I admit it. I’m afraid of the dark. I’m afraid of the body-snatching closet lying in wait at the bottom of the basement stairs of my childhood, and the creaking footsteps of imagined intruders when I’m home alone. Darkness mocks me. It mocks the confidence and control that sight over-promises me. It steals the peace for which daylight so tenuously intercedes on my behalf, and instead leaves me alone and unsure under a night sky of worries with no moon. Darkness is not my friend.
This winter, though, I’ve learned to appreciate darkness; embrace it, even. Mostly because of Snickers, my 13 year old German shepherd. In the time it took to put away Halloween costumes and clean up from Christmas, Snickers went blind. A brain tumor.
Her world has become unfamiliar to her. She’s moves like a stranger in her own house, bumping in to the living room couch with no hint of recollection that it was her favorite spot to curl up and be lulled to sleep by the soothing bustle of a family she no longer recognizes.
She gets lost in her own backyard, wearing down a path in the grass as she moves relentlessly in circles searching for her own house, just a few steps away.
Snickers also steps on the cat with great frequency which, deep down, I believe brings her great joy. It appears to be by accident but I wonder if it’s not a calculated expression of the only thread of intentionality life still affords her.
It has changed our routine, taking care of Snickers. Before, we simply let her out the back door at 5 am. Now we must take her on a leash, as there are stairs to maneuver and too much yard to hunt for her in the darkness.
It’s cold and lonely walking in the gray shadows of trees and plants and toys scattered about, that otherwise burst with such vibrant hues of life, but in these early morning hours are obstacles to be negotiated and memories in disarray. And then, of course, there is the occasional land mine of dog poop for which the darkness affords no warning.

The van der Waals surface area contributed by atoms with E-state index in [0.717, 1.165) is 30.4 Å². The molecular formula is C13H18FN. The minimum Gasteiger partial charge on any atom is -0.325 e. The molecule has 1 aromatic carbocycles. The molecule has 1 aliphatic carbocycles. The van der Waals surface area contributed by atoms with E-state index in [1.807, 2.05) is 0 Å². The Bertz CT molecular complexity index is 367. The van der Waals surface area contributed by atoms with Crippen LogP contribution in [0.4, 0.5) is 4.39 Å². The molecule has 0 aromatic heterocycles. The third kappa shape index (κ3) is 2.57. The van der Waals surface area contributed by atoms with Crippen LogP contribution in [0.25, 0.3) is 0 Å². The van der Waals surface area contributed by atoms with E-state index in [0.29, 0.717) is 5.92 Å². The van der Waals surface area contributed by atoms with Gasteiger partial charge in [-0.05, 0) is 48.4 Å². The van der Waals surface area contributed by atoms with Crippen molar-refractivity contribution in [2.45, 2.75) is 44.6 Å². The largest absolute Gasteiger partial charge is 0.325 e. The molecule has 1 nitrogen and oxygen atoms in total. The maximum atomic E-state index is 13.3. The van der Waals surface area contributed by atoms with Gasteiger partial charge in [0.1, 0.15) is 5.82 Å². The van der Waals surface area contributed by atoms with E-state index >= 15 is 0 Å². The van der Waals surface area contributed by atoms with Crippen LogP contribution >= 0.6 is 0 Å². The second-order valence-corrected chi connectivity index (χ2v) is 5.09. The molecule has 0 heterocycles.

That yard has become sacred space to me.
Who would believe holy ground would be found right outside my back door? Or have dog crap on it?
But there in the darkness I’ve experienced Snicker’s vulnerability, her utter dependence, her uncertainty. And with her, my own. As I take each step before her down the stairs so she doesn’t miss one and fall, as I pull on her leash to guide her through many backyard dangers, toils and snares, as I whisper in her ear that she is loved, though she can no longer hear me, God casts a spotlight on the dark places in my own life and assures me of the very same things.
When we allow our eyes to adjust in the darkness instead of squeezing them tightly shut with fear, such promises become so clear.
It’s difficult to walk in the dark places of our lives, knowing that to move in any direction invites both possibility and danger. But where sight is diminished, hearing often becomes more acute. So listen. Listen closely. You might just hear the gentle words that were a gift to Snickers and to me:
“When you go to take a step, and it feels like there’s no ground beneath you, no place to land, feel my hand on your chest and lean in to me. I won’t let you fall.”
“When I tug at you gently, pay attention. Go where I lead. I’m not messing with you; I’m keeping you from walking into a tree.”
“When I slow you down and pull you back, there’s something ahead you need to prepare for.”
“When you get lost in your own backyard, when you get so tired of walking in circles that you give up and lay down at the back fence, I will always, always, come and find you and bring you back to the house.”
“Even when you don’t know me, don’t see me, can’t hear me – I’m still there. And when we get to the end, whenever that is, I will be there, too. You’re never alone.”
Embrace the darkness. In it is the light of life.
An earlier version of this post appeared on Baptist News Global on March 13, 2013.